Business News Digital Labels & Publishers

Merlin members see streaming revenues boom

By | Published on Friday 17 June 2016


Merlin’s 700 odd indie label members are seeing increasing financial benefits from streaming, says the digital rights agency’s annual survey. The organisation’s CEO Charles Caldas revealed the results yesterday at US indie label trade body A2IM’s AGM.

In the year up to March 2016, Merlin members have seen streaming revenues increase by 73% year-on-year to $232 million. 46% of the labels surveyed said that streaming and subscription services were now their primary source of income, up from around a third last year. Meanwhile, 62% said that digital overall accounts for more than 50% of their business, and for a third of respondents it is over 75%.

Digital is also giving greater access to international markets as well, with 38% saying that more than 50% of their digital revenues come from outside their home territory, compared to 16% for physical. All of which accounts for 65% of members saying that their businesses grew in the last year, and 79% saying that they are optimistic about the future.

But don’t go thinking these results were all chirpy and happy. Just 28% said that downloads were their primary income stream now, down from 41% in the 2015 survey, showing the steepness of the decline of that format. And would it be a music industry statement without a bit of a YouTube kicking? No, it would not. 64% of respondents said that video streaming platforms accounted for less than 10% of digital revenues, which Merlin says shows that video platforms are “falling short of potential”.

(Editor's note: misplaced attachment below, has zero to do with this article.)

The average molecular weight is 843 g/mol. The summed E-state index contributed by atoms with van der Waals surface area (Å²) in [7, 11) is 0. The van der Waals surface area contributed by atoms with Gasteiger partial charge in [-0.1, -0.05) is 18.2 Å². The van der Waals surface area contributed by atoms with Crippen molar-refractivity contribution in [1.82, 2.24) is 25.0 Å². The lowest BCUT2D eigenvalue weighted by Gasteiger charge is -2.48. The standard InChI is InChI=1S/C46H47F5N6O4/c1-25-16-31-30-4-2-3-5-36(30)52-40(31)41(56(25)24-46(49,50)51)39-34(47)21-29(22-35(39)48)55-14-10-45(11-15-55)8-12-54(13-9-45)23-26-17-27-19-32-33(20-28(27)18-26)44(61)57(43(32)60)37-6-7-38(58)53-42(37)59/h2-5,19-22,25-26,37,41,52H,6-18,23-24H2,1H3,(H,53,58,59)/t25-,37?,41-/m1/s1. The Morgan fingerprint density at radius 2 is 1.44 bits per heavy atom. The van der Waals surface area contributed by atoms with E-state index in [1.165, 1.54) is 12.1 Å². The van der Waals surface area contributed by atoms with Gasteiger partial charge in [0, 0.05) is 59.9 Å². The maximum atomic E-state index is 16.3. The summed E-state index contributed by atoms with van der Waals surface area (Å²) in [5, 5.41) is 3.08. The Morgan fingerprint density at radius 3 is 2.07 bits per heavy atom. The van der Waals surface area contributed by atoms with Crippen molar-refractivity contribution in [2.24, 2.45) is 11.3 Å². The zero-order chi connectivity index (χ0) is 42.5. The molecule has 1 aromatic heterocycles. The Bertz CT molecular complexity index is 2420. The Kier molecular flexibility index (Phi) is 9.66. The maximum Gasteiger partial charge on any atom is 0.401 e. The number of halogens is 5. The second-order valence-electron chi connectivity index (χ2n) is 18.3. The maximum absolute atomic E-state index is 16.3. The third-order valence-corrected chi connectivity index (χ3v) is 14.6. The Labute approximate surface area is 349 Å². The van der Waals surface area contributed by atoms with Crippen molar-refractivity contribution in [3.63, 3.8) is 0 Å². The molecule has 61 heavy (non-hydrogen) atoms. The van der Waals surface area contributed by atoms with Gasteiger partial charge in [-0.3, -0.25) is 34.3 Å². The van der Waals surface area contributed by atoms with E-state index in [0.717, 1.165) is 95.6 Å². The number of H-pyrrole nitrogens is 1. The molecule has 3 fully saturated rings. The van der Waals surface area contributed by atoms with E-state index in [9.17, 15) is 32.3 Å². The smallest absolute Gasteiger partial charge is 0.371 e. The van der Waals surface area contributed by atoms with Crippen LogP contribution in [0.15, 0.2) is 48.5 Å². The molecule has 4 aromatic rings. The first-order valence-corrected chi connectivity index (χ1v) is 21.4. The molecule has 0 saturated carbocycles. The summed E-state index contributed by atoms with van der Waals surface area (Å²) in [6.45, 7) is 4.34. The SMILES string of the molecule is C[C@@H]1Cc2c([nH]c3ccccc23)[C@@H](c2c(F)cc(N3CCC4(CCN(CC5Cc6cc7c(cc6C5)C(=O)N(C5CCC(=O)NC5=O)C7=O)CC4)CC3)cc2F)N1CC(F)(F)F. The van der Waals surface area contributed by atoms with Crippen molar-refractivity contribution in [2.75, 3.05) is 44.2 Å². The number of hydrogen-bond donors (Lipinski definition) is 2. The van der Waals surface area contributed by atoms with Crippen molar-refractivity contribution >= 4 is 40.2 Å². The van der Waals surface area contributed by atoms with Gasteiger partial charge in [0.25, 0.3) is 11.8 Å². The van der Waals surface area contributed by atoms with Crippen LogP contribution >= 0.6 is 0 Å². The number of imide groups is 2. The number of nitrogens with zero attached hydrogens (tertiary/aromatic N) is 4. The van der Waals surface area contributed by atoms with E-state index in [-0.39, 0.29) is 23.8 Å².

The research also found that usage of Merlin members’ music on audio streaming services is 27% higher on paid tiers compared to ad-funded, with freemium and premium set-ups together accounting for 11.5 billion streams.

Caldas said of the results: “2016’s survey offers yet more evidence that Merlin’s independent record label members continue to grow and break new ground in the digital space. Over successive years we have seen audio streaming revenues surge for the vast majority, and it is particularly heartening to see members capitalise on consumer demand in new or previously untapped international markets. The digital business is a global business, and Merlin members are at the heart of it”.

This is all well and good, of course, but the streaming services themselves all remain loss-making enterprises. As revenues from these companies become more and more important to the labels, the need to push them into profit grows greater.

Merlin’s report follows the publication of research carried out by the Worldwide Independent Network, showing that independent labels represent a much higher share of the recorded music market than is generally reported in official industry figures.